It happens to millions of people every winter: dry, cracked, red skin. It becomes the norm — something you resign yourself to during the season's cold, dry months. You slather on countless lotions and creams morning, noon and night. You tell yourself that spring is right around the corner, and you'll just deal with it until then.
It doesn't have to be that way. Don't let dry skin take over your life.
Why you're dry
Dry, scaly skin isn't just a normal seasonal variation. It's also a medical disorder with a clinical name: ichthyosis vulgaris.
Genetics play a huge part in whether you'll experience dry skin. People who have it lack natural moisturizing factor (NMF), which allows the surface of your skin to hold onto water. If you make less NMF or completely lack it, you're more likely to have dry skin, especially in the winter.
If you have children and can remember back to when they were born, you might recall how important it was to keep their skin moisturized. Babies who have ichthyosis vulgaris are more likely to have dry skin and thus a defective skin surface barrier. This abnormal barrier allows potential allergens to penetrate the skin and cause atopic dermatitis (eczema), and eventually hay fever and asthma. The progression through these disorders is called the atopic march. While atopic dermatitis may resolve in childhood, hay fever and asthma can persist throughout life.
Another factor causing dry skin is repeated hand washing — especially with antibacterial soaps. Soaps damage the skin's surface and thus its ability to retain water. The reason: Soaps contain surfactants, which cause that lathering we all like to see. But surfactants also rob the skin of it natural oils (lipids).
Salving your skin
These tips can help you combat dryness and keep your skin soft and supple:
1. Start with the right soap.
If you wash your hands frequently, use soaps that contain low levels of surfactants but also have added oils (e.g., Dove, Olay), which will help moisturize skin.
2. If you're a frequent hand washer, use hand cream to moisturize.
For anyone whose job requires frequent hand washing, including health care professionals, it's important to moisturize with hand creams in between washings. Creams are much more effective than lotions, which most people use.
Opt for skin creams that contain ceramides (lipids), such as Cetaphil, Vanicream and CeraVe. Ceramides help repair the skin, thereby allowing the skin surface to make more NMF and hold onto water molecules.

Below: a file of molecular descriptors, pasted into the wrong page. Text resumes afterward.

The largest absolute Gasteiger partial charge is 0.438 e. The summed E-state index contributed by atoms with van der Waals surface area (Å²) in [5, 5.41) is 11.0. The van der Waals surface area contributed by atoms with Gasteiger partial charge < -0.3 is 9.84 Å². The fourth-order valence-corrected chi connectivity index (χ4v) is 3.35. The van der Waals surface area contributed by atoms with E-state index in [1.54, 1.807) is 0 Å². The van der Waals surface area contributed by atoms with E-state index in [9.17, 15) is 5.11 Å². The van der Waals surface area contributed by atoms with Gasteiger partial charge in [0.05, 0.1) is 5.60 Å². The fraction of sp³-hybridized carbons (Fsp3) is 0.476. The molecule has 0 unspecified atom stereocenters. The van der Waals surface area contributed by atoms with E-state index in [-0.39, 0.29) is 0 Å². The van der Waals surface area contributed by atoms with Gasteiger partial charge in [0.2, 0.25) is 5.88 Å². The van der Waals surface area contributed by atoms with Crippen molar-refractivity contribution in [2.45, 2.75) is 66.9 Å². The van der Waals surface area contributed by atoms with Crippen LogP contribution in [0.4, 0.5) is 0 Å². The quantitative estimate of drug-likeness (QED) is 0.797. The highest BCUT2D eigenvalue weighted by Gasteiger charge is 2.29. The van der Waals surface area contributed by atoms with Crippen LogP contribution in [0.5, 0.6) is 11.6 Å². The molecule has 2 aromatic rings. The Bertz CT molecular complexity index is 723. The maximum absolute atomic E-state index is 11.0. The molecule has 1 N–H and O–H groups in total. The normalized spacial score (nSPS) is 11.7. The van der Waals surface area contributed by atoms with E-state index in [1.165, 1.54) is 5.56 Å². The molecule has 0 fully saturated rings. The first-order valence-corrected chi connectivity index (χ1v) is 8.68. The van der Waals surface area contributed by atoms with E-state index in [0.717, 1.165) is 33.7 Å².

3. Use gloves to create a healing environment for your hands.
Soak your hands in lukewarm water for five minutes. Then apply a thin coat of petroleum jelly (e.g., Vaseline) — a great emollient for skin — or another cream and slip your hands into nonlatex gloves (cotton gloves will remove the petroleum jelly). This helps to heal wounded skin and creates a moist environment.
4. Moisturize right after bathing.
For overall dry skin, wet the skin in the bathtub or shower, then lightly pat dry and apply a thin coat of cream or petroleum jelly to the skin surface. This will trap moisture in the skin's upper layers.
5. Add moisture to the air with a humidifier
To help alleviate dry skin in the winter, put a humidifier in your bedroom if your furnace doesn't have one.
6. Don't clean with bare hands
Wear nonlatex gloves when you're cleaning and washing dishes to protect your hands. Dish soap and certain cleaning products can be very harsh on skin.
When you've tried all the right creams and creating a more humid environment and nothing improves, then you need to see your dermatologist.
When to see a doctor
When you've tried all the right creams and creating a more humid environment and nothing improves, it's time to see a dermatologist. You may have developed a contact dermatitis and need prescription topical corticosteroids to overcome the skin barrier damage and inflammation.
Contact dermatitis is a rash that can result from something touching the skin surface serving as either an irritatant or allergen. When the skin surface is damaged, allergens can get through the skin and stimulate an immune response. Your body also can't produce important proteins on the skin surface called antimicrobial peptides (APs). These APs protect our skin from bacteria and viruses.
Repair of the damaged skin with either moisturizing creams or prescription topical steroids allows the skin surface to make more NMF, retain water and heal. Once repaired, the skin can then repel potential allergens and fight off bacteria and viruses through the production of APs.